About Instance Authentication
InterSystems IRIS itself can provide a login mechanism, called instance authentication. (In the Management Portal, it is referred to as Password Authorization.) Specifically, InterSystems IRIS maintains a password value for each user account and compares that value to the one provided by the user at each login. As with traditional OS-based authentication, InterSystems IRIS stores a hashed version of the password. When the user logs in, the password value entered is hashed and the two hashed versions are compared. The system manager can configure certain password criteria, such as minimum length, to ensure a desired degree of robustness in the passwords selected by users. The criteria are described in Password Strength and Password Policies.
InterSystems IRIS stores only irreversible cryptographic hashes of passwords. The hashes are calculated using the PBKDF2 algorithm with the HMAC-SHA-512 pseudorandom function, as defined in Public Key Cryptography Standard #5 v2.1: “Password-Based Cryptography Standard.” The current implementation uses 10,000 iterations, 64 bits of salt, and generates 64-byte hash values; to specify a different algorithm or increase the number of iterations, use the Security.Users.PasswordHashAlgorithmOpens in a new window and Security.Users.PasswordHashWorkFactorOpens in a new window methods, respectively. There are no known techniques for recovering original passwords from these hash values.
The services available for authentication with instance authentication are:
Overview of Configuring Instance Authentication
For a service to use instance authentication, you must configure it as follows:
On the Authentication/Web Sessions Options page (System Administration > Security > System Security > Authentication/Web Session Options), enable authentication with instance authentication by selecting Allow Password authentication).
For the particular service, go to the Services page (System Administration > Security > Services) and select that service, such as %Service_Bindings, in the Name column; this displays the Edit Service page for the service.
On this page, choose instance authentication, listed simply as Password from the list of authentication types.
Click Save to save this setting.
In addition to this basic procedure, certain services require further configuration. This is described in the following sections:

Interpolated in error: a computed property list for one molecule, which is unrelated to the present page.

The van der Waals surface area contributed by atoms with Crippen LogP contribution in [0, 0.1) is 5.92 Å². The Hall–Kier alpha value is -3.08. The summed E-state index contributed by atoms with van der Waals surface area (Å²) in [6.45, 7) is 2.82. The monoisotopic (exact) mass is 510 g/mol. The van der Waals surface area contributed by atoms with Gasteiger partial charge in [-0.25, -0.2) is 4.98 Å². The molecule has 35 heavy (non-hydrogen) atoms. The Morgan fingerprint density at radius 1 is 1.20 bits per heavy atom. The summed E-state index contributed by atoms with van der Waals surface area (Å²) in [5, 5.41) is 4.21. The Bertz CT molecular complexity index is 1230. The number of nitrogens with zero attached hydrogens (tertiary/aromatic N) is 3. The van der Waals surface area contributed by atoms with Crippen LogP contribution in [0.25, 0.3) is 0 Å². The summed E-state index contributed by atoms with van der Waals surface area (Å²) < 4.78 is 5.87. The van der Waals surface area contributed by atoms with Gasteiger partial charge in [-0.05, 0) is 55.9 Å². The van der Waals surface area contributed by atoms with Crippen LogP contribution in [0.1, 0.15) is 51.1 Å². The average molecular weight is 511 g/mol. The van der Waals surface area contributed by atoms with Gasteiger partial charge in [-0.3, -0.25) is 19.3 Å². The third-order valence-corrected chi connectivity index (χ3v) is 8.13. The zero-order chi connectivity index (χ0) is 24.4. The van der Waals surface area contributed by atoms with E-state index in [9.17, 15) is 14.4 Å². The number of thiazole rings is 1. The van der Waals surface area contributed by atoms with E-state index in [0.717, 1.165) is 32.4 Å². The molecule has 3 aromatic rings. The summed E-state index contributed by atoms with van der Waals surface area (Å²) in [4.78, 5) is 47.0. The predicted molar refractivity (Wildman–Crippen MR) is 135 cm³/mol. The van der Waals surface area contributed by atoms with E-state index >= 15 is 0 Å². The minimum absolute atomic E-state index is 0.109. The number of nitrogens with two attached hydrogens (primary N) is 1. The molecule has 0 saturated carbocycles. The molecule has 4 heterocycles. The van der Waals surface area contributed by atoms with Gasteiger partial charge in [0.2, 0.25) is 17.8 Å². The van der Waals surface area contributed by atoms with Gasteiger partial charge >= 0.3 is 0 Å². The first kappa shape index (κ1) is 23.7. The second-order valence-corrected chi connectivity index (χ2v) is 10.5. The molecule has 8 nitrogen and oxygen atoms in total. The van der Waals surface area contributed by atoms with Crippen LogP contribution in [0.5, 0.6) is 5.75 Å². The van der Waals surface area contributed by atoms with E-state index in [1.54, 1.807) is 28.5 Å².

For web access, you can optionally require that the Web Gateway authenticate itself to the InterSystems IRIS server through instance authentication. To perform this configuration, the procedure is:
From the Management Portal home page, go to the Web Gateway Management page (System Administration > Configuration > Web Gateway Management).
On the Web Gateway management page, there are a set of choices on the left. Under Configuration, click Server Access. This displays the Server Access page.
On the Server Access page, you can add a new configuration or edit an existing one. To add a new configuration, click the Add Server button; to edit an existing one, select it from the list on the left, select the Edit Server radio button, and click Submit. This displays the page for editing or configuring server access parameters. In addition to the general parameters on this page (described on its help screen), this page allows you to specify security-related parameters for the Gateway. For instance authentication connections, these are:
Connection Security Level — Choose Password from the drop-down list to use instance authentication.
User Name — The user name under which the Gateway service runs (the installation process creates the CSPSystem user for this purpose). This user (CSPSystem or any other) should have no expiration date; that is, its Expiration Date property should have a value of 0.
Password — The password associated with the user account just entered.
Product — InterSystems IRIS.
Service Principal Name — Do not specify a value for this. (This field is used when configuring the Gateway for use with Kerberos.)
Key Table — Do not specify a value for this. (This field is used when configuring the Gateway for use with Kerberos.)
After entering all these values, click the Save Configuration button to save them.
It is important to remember that the authentication requirements for the Gateway are not directly related to those for an application that uses the Gateway. For example, you can require instance authentication as the authentication mechanism for a web application, while configuring the Gateway to use Kerberos authentication — or no authentication at all. In fact, choosing a particular authentication mechanism for the Gateway itself makes no technical requirement for the web application, and vice versa. At the same time, some pairings are more likely to occur than others. If a web application uses Kerberos authentication, then using any other form of authentication for the Gateway means that Kerberos authentication information will be flowing through an unencrypted channel, thereby potentially reducing its effectiveness.